Science News: Brain -behavior research out of Leiden University Brain & Cognition Laboratory find differences in learning from positive and negative feedback by children 8 years old and 12 years old. Eveline Crone and colleagues, using fMRI, found that the cerebral cortex brain areas responsible for cognitive control showed different patterns of activation following negative feedback. In 8 year olds, nerve activation in those areas were minimal involving negative feedback (teaching what is wrong, not to do). In 12 year olds and older those areas of the cerebral cortex were responding, and "learning from mistakes" became much more effective. These findings are important to the theoretical applications (compensation and modification) involving the Personality Assessment System (PAS). The PAS describes how environmental impacts upon cognitive factors result in personality development and change over time. These changes are formative in basic and surface personality development. Early, effective and healthy personality development (compensation) is more a function of positive guidance than punishment. This brain-behavior research may also help explain the unusually strong, negative, adolescent adjustments seen in some children.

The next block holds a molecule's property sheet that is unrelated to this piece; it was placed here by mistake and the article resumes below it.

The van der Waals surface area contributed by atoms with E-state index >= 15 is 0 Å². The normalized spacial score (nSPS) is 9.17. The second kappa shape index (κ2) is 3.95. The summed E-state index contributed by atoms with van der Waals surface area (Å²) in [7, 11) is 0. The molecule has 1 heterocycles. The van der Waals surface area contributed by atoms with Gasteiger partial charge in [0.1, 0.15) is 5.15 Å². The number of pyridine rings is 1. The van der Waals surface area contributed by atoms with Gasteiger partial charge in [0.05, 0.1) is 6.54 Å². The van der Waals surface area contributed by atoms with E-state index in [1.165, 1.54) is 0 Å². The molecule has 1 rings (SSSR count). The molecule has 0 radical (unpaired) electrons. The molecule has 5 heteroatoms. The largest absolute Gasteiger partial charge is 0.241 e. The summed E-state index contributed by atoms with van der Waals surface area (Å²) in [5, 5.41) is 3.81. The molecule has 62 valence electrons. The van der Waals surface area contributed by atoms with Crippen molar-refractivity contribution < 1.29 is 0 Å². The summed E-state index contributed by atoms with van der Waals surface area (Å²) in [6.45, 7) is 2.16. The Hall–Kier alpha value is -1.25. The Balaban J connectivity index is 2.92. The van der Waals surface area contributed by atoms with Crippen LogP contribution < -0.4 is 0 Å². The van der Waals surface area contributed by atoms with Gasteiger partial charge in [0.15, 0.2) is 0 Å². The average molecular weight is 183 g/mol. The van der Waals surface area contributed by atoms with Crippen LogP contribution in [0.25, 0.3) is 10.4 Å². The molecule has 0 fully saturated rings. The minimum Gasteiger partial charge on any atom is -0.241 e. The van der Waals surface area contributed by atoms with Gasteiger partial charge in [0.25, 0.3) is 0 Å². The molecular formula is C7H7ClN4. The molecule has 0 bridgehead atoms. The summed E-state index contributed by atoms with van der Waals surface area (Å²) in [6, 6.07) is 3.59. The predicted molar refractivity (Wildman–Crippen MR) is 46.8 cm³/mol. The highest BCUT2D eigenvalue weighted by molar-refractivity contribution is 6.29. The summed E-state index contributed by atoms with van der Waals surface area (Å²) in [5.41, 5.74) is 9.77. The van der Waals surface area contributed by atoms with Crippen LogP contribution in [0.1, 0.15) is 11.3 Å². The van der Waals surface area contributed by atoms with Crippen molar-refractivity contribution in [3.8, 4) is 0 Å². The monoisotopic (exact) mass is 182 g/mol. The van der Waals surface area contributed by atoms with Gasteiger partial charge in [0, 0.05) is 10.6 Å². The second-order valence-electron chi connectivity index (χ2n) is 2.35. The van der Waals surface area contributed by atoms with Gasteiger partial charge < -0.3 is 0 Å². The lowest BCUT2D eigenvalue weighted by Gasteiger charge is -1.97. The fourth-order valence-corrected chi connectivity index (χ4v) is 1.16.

A. R. Couchon, PASF 6/20/2013